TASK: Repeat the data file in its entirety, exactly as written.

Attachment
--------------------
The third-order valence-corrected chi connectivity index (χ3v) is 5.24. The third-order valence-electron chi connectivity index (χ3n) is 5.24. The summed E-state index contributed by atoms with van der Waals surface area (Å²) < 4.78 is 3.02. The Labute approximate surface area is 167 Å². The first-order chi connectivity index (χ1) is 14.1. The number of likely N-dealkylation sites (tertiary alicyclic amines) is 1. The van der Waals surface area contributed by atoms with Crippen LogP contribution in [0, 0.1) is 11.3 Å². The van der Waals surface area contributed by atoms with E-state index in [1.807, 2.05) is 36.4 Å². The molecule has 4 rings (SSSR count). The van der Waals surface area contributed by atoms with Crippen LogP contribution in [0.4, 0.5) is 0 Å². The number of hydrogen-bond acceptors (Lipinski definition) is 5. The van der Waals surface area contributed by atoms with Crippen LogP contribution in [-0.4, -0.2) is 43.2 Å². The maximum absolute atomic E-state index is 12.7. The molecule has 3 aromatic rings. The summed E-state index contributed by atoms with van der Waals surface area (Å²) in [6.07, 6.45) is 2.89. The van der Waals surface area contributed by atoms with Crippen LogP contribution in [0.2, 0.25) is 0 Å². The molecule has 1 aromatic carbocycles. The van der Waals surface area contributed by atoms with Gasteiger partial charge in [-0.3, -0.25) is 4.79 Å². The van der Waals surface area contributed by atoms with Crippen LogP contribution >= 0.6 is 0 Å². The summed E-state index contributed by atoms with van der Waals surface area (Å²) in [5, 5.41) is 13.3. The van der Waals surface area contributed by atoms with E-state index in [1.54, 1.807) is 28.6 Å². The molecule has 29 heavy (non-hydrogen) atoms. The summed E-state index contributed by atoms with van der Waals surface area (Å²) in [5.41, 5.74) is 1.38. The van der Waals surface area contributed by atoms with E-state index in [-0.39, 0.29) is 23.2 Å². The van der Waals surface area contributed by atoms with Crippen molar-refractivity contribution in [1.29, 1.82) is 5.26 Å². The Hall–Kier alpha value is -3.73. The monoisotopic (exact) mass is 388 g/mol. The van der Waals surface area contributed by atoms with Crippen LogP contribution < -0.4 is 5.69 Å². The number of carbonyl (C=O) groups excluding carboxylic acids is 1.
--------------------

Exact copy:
The third-order valence-corrected chi connectivity index (χ3v) is 5.24. The third-order valence-electron chi connectivity index (χ3n) is 5.24. The summed E-state index contributed by atoms with van der Waals surface area (Å²) < 4.78 is 3.02. The Labute approximate surface area is 167 Å². The first-order chi connectivity index (χ1) is 14.1. The number of likely N-dealkylation sites (tertiary alicyclic amines) is 1. The van der Waals surface area contributed by atoms with Crippen LogP contribution in [0, 0.1) is 11.3 Å². The van der Waals surface area contributed by atoms with E-state index in [1.807, 2.05) is 36.4 Å². The molecule has 4 rings (SSSR count). The van der Waals surface area contributed by atoms with Crippen LogP contribution in [0.4, 0.5) is 0 Å². The number of hydrogen-bond acceptors (Lipinski definition) is 5. The van der Waals surface area contributed by atoms with Crippen LogP contribution in [-0.4, -0.2) is 43.2 Å². The maximum absolute atomic E-state index is 12.7. The molecule has 3 aromatic rings. The summed E-state index contributed by atoms with van der Waals surface area (Å²) in [6.07, 6.45) is 2.89. The van der Waals surface area contributed by atoms with Crippen LogP contribution in [0.2, 0.25) is 0 Å². The molecule has 1 aromatic carbocycles. The van der Waals surface area contributed by atoms with Gasteiger partial charge in [-0.3, -0.25) is 4.79 Å². The van der Waals surface area contributed by atoms with Crippen LogP contribution >= 0.6 is 0 Å². The summed E-state index contributed by atoms with van der Waals surface area (Å²) in [5, 5.41) is 13.3. The van der Waals surface area contributed by atoms with E-state index in [1.54, 1.807) is 28.6 Å². The molecule has 29 heavy (non-hydrogen) atoms. The summed E-state index contributed by atoms with van der Waals surface area (Å²) in [5.41, 5.74) is 1.38. The van der Waals surface area contributed by atoms with E-state index in [-0.39, 0.29) is 23.2 Å². The van der Waals surface area contributed by atoms with Crippen molar-refractivity contribution in [1.29, 1.82) is 5.26 Å². The Hall–Kier alpha value is -3.73. The monoisotopic (exact) mass is 388 g/mol. The van der Waals surface area contributed by atoms with Crippen LogP contribution < -0.4 is 5.69 Å². The number of carbonyl (C=O) groups excluding carboxylic acids is 1.